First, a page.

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Redlight Illuminates Truckee

Town’s only hostel is a place for new friends and adventures
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Gnomes, by nature, are personable creatures. Triscuits are their snack of choice, and they all speak with a British accent, though they insist they are not in fact British. Regular white lights are too harsh for them, so red is the light frequency they prefer, and which makes them most productive. Hence the name of the Redlight hostel, a nod to the eponymous red lights that fill the basement of the building in the heart of downtown Truckee, where a fleet of friendly gnomes reside.

If this story seems far-fetched to you, don’t feel alone. Even the owners of Redlight are still workshopping the story behind the name of their new hostel. What the creative license taken illustrates most is the eccentricity of Redlight’s owners, and the kind of stay you’ll have if you choose to frequent the hostel.

Chances are, you have driven by the red building, but most likely did not know what it was. That is by design. There is no signage, nothing to advertise the company name or the nature of their business. You can’t just walk in, either. You must be buzzed in, meaning you were deemed worthy to enter. And owners, Zach Cowan and Abby Pulos have no plans to change that.

Cowan and Polus are like the perfect comedic duo. Cowan is the eclectic, and Polus serves as his “straight man,” tempering his wandering thoughts, but never extinguishing them. And to say Polus is the serious one undercuts her contribution to the zany pair. Both are bold dreamers, with their heads in the clouds, but one has her feet a little more firmly on the ground.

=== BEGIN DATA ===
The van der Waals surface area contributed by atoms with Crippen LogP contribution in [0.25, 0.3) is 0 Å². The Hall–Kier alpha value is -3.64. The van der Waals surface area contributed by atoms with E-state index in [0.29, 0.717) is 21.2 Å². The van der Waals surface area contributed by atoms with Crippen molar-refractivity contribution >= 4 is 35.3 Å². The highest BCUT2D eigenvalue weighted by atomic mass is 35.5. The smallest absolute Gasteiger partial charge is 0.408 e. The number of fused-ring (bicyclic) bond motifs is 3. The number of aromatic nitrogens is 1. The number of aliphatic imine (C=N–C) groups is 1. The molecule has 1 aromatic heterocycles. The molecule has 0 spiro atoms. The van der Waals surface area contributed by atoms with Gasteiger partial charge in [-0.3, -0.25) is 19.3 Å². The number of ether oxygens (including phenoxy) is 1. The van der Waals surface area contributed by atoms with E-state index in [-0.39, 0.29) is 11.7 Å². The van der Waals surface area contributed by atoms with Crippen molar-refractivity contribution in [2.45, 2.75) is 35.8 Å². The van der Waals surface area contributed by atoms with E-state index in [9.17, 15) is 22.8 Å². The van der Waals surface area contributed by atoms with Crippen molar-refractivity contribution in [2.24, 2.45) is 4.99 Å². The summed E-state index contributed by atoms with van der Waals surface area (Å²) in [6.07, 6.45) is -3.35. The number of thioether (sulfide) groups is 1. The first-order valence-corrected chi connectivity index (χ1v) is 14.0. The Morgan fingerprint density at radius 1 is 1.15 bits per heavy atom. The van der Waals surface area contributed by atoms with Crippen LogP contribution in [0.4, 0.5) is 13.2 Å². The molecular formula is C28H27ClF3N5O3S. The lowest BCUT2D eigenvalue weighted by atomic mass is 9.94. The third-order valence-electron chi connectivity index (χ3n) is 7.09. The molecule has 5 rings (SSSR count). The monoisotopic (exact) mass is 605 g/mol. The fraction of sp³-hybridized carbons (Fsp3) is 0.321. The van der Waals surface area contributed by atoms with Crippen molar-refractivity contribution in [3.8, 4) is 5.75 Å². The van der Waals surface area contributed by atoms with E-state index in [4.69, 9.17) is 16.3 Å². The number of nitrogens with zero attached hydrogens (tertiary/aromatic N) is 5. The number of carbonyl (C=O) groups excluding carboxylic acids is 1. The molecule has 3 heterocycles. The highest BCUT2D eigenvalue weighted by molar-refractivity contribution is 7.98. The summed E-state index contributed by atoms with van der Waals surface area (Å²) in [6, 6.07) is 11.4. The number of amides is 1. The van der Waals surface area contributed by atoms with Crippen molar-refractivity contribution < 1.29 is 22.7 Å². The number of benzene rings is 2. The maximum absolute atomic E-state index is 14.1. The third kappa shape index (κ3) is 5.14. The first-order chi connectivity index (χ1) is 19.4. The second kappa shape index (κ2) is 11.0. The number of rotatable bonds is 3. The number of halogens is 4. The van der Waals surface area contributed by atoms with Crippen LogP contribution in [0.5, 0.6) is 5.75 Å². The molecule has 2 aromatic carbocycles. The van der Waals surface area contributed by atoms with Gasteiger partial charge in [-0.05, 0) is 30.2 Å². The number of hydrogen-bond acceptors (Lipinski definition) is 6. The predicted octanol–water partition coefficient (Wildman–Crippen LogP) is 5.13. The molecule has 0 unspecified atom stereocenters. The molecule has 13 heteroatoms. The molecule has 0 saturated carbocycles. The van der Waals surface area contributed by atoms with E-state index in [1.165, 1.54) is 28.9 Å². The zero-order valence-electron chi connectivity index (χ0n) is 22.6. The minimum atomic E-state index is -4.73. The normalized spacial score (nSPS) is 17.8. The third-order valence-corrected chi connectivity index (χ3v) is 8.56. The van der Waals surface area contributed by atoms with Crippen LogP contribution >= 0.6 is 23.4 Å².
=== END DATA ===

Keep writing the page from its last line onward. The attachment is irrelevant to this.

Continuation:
After seeing the building at 10101 W. River St, Cowan knew that it was the perfect layout for a hostel. Yet neither one of them had any experience in starting a hostel from scratch. Neither has a background in construction. Revitalizing the historic building, purchased by Cowan in 2012, was a lesson in how to “build your own hostel through YouTube,” Polus said. Neither had a background in hotel management. They caved and let a few hikers stay in the hostel before they were fully ready to launch, a choice they later deemed “unprofessional, even by their standards.” Cowan said that he had once thought of purchasing a hostel in Argentina, where he spent many years as an adventure guide, but thought better of it, saying that at the time he “pretty much decided it would be a bad idea to ever have anything to do with a hostel.”

But in spite of the lack of prior experience, Redlight launched in June, and the reception has been overwhelmingly positive. Its proximity to the train and bus stations is perfect for travelers like Pacific Crest Trail thru-hikers, or adventurers without cars.